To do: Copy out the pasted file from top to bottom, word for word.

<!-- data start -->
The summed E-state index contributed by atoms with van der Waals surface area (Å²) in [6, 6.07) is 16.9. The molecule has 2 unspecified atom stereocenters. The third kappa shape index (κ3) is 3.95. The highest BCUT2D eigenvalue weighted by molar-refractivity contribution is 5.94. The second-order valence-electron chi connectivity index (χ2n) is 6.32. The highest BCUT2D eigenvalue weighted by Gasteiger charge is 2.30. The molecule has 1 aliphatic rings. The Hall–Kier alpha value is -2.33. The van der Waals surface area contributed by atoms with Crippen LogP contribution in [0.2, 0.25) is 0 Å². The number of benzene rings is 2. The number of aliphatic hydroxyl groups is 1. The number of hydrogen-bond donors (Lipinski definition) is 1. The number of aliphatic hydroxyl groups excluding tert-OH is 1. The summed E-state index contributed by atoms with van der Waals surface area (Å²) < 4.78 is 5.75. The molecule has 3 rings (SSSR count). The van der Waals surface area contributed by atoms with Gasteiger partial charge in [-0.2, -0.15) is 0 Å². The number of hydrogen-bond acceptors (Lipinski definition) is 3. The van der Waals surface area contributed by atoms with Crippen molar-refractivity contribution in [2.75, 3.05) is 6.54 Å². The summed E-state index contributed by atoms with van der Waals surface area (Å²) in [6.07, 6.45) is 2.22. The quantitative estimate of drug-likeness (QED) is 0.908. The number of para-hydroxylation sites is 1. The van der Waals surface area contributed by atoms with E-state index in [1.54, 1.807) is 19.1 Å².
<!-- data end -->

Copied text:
The summed E-state index contributed by atoms with van der Waals surface area (Å²) in [6, 6.07) is 16.9. The molecule has 2 unspecified atom stereocenters. The third kappa shape index (κ3) is 3.95. The highest BCUT2D eigenvalue weighted by molar-refractivity contribution is 5.94. The second-order valence-electron chi connectivity index (χ2n) is 6.32. The highest BCUT2D eigenvalue weighted by Gasteiger charge is 2.30. The molecule has 1 aliphatic rings. The Hall–Kier alpha value is -2.33. The van der Waals surface area contributed by atoms with Crippen LogP contribution in [0.2, 0.25) is 0 Å². The number of benzene rings is 2. The number of aliphatic hydroxyl groups is 1. The number of hydrogen-bond donors (Lipinski definition) is 1. The number of aliphatic hydroxyl groups excluding tert-OH is 1. The summed E-state index contributed by atoms with van der Waals surface area (Å²) < 4.78 is 5.75. The molecule has 3 rings (SSSR count). The van der Waals surface area contributed by atoms with Gasteiger partial charge in [-0.2, -0.15) is 0 Å². The number of hydrogen-bond acceptors (Lipinski definition) is 3. The van der Waals surface area contributed by atoms with Crippen molar-refractivity contribution in [2.75, 3.05) is 6.54 Å². The summed E-state index contributed by atoms with van der Waals surface area (Å²) in [6.07, 6.45) is 2.22. The quantitative estimate of drug-likeness (QED) is 0.908. The number of para-hydroxylation sites is 1. The van der Waals surface area contributed by atoms with E-state index in [1.54, 1.807) is 19.1 Å².